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Devices/smartphones

T-Mobile Accuses Huawei of Espionage

Huawei has found itself in trouble in the US again, this time as the subject in a lawsuit from T-Mobile, which alleges the Chinese vendor stole technology from its Bellevue, Wash., headquarters.

T-Mobile US Inc. filed suit against Huawei Technologies Co. Ltd. last week in Seattle, claiming that its employees snuck into a T-Mobile lab in the 2012-2013 time frame and stole parts of its smartphone testing robot Tappy. [Ed. Note: Wouldn't that be kidnapping?]

The employees then copied operating software and design details, violating confidentiality agreements that both companies signed, T-Mobile alleges of its former supplier. And, it says, Huawei is now using that intel to build its own testing robot.


Want to know more about mobile technologies in the telecom industry? Check out Light Reading's dedicated mobile content channel.


A Huawei spokesman tells the New York Times that there is some truth to the complaint, but that the two employees involved have been fired. T-Mobile has since stopped working with Huawei, which T-Mobile says could cost it tens of millions of dollars as it moves away from its handsets.

This isn't the first time Huawei has come under fire in the US for unethical practices, and it's certainly not the first time companies have warred over intellectual property. (See Huawei Names US Lead, Reminds Us It's Still Here and NSA Reportedly Spying on Huawei: What's Chinese for 'Ironic'? )

For more on past legal scuffles, here is just a sampling of Light Reading's past coverage:

— Sarah Reedy, Senior Editor, Light Reading

Vital Applications 9/29/2016 | 6:26:59 AM
Re: Huawei is known for Cut and Paste engineering Hello Humancost, I am interested to learn more of your experience as described in this post. Is there a way to reach you discretely? Many thanks.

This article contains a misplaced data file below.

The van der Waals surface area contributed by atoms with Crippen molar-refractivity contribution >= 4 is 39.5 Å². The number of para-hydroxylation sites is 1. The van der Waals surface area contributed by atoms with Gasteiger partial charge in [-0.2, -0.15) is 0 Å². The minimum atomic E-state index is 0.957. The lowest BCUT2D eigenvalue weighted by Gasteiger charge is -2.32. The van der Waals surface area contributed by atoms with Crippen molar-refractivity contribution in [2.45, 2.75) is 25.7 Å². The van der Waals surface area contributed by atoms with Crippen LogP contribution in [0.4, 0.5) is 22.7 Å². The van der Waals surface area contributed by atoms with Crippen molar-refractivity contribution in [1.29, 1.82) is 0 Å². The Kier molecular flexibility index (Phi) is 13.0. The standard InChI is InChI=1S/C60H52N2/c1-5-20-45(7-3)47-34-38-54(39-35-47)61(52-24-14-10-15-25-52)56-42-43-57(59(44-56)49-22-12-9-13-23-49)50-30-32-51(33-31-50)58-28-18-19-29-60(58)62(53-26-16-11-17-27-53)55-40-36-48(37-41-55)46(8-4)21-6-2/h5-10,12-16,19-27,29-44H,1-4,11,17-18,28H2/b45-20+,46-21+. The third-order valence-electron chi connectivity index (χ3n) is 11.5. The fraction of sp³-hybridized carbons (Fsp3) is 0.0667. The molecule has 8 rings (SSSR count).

Humancost 6/8/2015 | 7:24:25 AM
Huawei is known for Cut and Paste engineering I worked for Huawei in Europe for 4 years. I was the Head og IT for a department in Munich. I worked in the European reasearch center. It was known that anything you could steal an idea it was accepitble in Chinese business culture. I saw this happen internally as well.
Kruz 9/11/2014 | 3:10:24 AM
Re: Paging Paul Blart I am interested to know what type of test T-Mo runs for the smartphones; are these HW tests of SW tests as well? 
nasimson 9/10/2014 | 9:48:56 AM
Chinese work ethics This story is so interesting that a Hollywood movie can be made out of it. Cellular companies have a love hate relationship with Chinese vendors. They love their price but hate their work ethics.
mendyk 9/10/2014 | 9:03:14 AM
Re: Paging Paul Blart I'm all for relativism, but I'm pretty sure that taking physical property that doesn't belong to you without the owner's permission is a no-no pretty much across the cultural board. But the fact that this incident has escalated to the point of legal action seems a bit over the top. Maybe there's more to the story than snatching poor Tappy's arm.
kq4ym 9/10/2014 | 8:50:16 AM
Re: Paging Paul Blart Where there's the possibility of theft, someone's going to take advantage of it. This probably's the scene here. Of course one might argue that there might be varying degrees of what's considered "right" and "wrong" in international business too. What might be considered appropriate in gaining a competitive advantage in one country might be slightly difference somewhere else. And who's to say American companys are totally innocent in the corporate espionage business?
sarahthomas1011 9/9/2014 | 3:11:40 PM
Re: Paging Paul Blart And wouldn't you want your handset partner to have a better way to test its phones? Or maybe T-Mo was trying to catch mistakes it couldn't, sorta like throwing cans on the floor to get a discount on dented ones.
mendyk 9/9/2014 | 1:57:56 PM
Re: Paging Paul Blart Which leads to another question -- do you really need a secret robot to test smartphones?
sarahthomas1011 9/9/2014 | 1:56:08 PM
Re: Paging Paul Blart Poor armless Tappy. He never saw it coming.
mendyk 9/9/2014 | 1:54:14 PM
Paging Paul Blart Wow -- security at the T-Mobile lab must be just a little less than airtight.
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